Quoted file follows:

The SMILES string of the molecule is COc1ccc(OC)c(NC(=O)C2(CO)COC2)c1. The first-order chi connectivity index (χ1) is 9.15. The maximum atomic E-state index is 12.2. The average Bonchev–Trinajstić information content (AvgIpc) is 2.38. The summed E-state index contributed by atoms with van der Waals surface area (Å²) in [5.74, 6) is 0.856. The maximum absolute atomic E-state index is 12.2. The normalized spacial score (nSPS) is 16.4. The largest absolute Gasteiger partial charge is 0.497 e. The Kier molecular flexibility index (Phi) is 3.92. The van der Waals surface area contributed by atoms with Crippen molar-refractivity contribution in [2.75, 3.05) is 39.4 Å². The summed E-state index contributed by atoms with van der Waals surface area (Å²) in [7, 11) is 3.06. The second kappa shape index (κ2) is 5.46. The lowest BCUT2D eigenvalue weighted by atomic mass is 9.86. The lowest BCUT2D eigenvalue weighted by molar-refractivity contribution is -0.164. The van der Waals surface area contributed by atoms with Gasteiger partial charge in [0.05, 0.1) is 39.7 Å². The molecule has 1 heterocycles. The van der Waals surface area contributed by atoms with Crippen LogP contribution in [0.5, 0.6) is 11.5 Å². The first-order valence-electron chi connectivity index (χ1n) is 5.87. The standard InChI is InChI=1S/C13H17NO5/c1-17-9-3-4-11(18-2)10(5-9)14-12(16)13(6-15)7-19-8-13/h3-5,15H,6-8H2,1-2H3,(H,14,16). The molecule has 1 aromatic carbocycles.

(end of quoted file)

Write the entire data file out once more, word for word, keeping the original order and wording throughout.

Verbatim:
The SMILES string of the molecule is COc1ccc(OC)c(NC(=O)C2(CO)COC2)c1. The first-order chi connectivity index (χ1) is 9.15. The maximum atomic E-state index is 12.2. The average Bonchev–Trinajstić information content (AvgIpc) is 2.38. The summed E-state index contributed by atoms with van der Waals surface area (Å²) in [5.74, 6) is 0.856. The maximum absolute atomic E-state index is 12.2. The normalized spacial score (nSPS) is 16.4. The largest absolute Gasteiger partial charge is 0.497 e. The Kier molecular flexibility index (Phi) is 3.92. The van der Waals surface area contributed by atoms with Crippen molar-refractivity contribution in [2.75, 3.05) is 39.4 Å². The summed E-state index contributed by atoms with van der Waals surface area (Å²) in [7, 11) is 3.06. The second kappa shape index (κ2) is 5.46. The lowest BCUT2D eigenvalue weighted by atomic mass is 9.86. The lowest BCUT2D eigenvalue weighted by molar-refractivity contribution is -0.164. The van der Waals surface area contributed by atoms with Gasteiger partial charge in [0.05, 0.1) is 39.7 Å². The molecule has 1 heterocycles. The van der Waals surface area contributed by atoms with Crippen LogP contribution in [0.5, 0.6) is 11.5 Å². The first-order valence-electron chi connectivity index (χ1n) is 5.87. The standard InChI is InChI=1S/C13H17NO5/c1-17-9-3-4-11(18-2)10(5-9)14-12(16)13(6-15)7-19-8-13/h3-5,15H,6-8H2,1-2H3,(H,14,16). The molecule has 1 aromatic carbocycles.